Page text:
Ryan Ludwick Returns to The Land of the Powerful

The migration of players from San Diego to Cincinnati continued on Monday — albeit with a stopover in Pittsburgh — as Ryan Ludwick signed a one-year deal with the Reds. Assuming some unforeseen incident doesn’t keep Ludwick from suiting up for Dusty Baker, it will be Ludwick’s fourth club — and third in the NL Central — since opening day 2010.

Since leaving St. Louis at the 2010 trade deadline, Ludwick has struggled to make a real impact for either his team or in a fantasy sense. He hit .228/.301/.358 with 17 HR in the 160 games he spent in San Diego and a slightly better .232/.341/.330 with 2 HR during his abbreviated stint with the Pirates at the end of the 2011. So, is there any hope that Ludwick will return to the kind of production he showed during his four years in St. Louis when he hit .280/.349/.507?

A .280 average with 21 HR strikes me as a little too glass-half-full, but it isn’t completely out of the question. Obviously any long-term move out of San Diego is a good thing for a hitter, but it is especially good for Ludwick, who produces most of his power on balls to left field. PETCO Park isn’t exceptionally deep down the line at 334 ft, but at 401 ft the left field alley is the deepest part of the park. Ludwick’s new home, Great America Ball Park, on the other hand, will indulge Ludwick’s proclivities a little better. It’s shorter down the line at 328 ft and a bit more forgiving in the gap at 379 ft, though it isn’t particularly shallow in left-center or in center field. GAB’s 133 HR park factor for righties certainly bodes well, especially coming from San Diego (95) and Pittsburgh (73). The fact that he’ll get to face the Pirates, Cubs, and Astros multiple times in 2012 certainly won’t hurt his potential production either.

Standing in the way of a resurgence for Ludwick is a rather crowded Reds outfield. Jay Bruce is locked into his spot in right field, which he has certainly earned, and Drew Stubbs will get the vast majority of the starts in center field. That leaves left field open for some combination of Ludwick, Chris Heisey, and Todd Frazier. If Scott Rolen can’t stay healthy, that could open up a spot for Frazier and relax the roster crunch a little bit, but there’s no way to know if that will happen at this point.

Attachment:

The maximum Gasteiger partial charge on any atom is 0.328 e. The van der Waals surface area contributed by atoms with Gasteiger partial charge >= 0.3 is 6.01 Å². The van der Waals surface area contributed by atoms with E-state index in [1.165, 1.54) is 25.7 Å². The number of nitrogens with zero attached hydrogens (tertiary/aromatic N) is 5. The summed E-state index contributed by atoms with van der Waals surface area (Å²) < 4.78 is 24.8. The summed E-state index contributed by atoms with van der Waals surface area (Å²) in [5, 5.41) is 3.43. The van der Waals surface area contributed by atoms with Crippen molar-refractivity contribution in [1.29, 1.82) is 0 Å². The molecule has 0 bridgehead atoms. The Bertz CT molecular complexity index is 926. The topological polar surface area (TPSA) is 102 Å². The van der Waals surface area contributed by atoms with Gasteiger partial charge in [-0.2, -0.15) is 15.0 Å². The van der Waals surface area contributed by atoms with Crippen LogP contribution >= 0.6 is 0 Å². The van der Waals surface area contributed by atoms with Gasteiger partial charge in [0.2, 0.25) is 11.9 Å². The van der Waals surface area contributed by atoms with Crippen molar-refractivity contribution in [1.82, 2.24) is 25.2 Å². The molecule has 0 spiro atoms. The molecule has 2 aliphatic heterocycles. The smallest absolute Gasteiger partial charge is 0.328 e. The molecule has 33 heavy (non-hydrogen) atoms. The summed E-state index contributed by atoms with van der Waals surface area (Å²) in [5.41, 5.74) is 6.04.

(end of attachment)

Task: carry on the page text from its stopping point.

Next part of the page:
In a perfect world, the Reds could platoon Heisey and Ludwick, since Heisey wears out right-handed pitching, but struggles against lefties. Unfortunately, Ludwick’s splits tilt the same way; he hits lefties better than Heisey does — .237/.316/.435 for Ludwick compared to Heisey’s .180/.248/.300 — but using Ludwick only on his weaker side would be a curious decision when there are lefty-mashers left on the market. Heisey is the younger of the two by more than a few years, which is typically a decent guess when trying to figure out what the x-factor will be, but the Reds have shown a clear focus on winning this year or in the very near future — and Ludwick has a mutual option for 2013 — which somewhat mitigates Heisey’s age advantage.

I think Ludwick’s power will come back enough to make him a workable option in NL-only and some mixed leagues, but not having a clear stake on the playing time adds in an extra element of risk. I think he will get the start on opening day, but the real question to me is how long he keeps the job after he hits a slump. Heisey had a better 2011 than Ludwick did and if I had to guess which one was trending up and which was trending down, Heisey gets the advantage there as well. Still, if Ludwick hits well to open the season, there’s no reason to believe that he won’t continue to get playing time with Heisey and Frazier roving and filling in the gaps as needed. It’s a battle to watch once camps open, but unless either Heisey or Frazier has an eye-opening spring training, Ludwick will probably get the nod, which makes him a safe play to open the season. After that, it’s all about production.

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Dan enjoys black tea, imperial IPAs, and any competition that can be loosely judged a sport. Follow him on Twitter.

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Heisey has had 150 abs against left handed pitching in the majors. Without his minor league splits, his sample size against lefties is too small for any real information to be gained.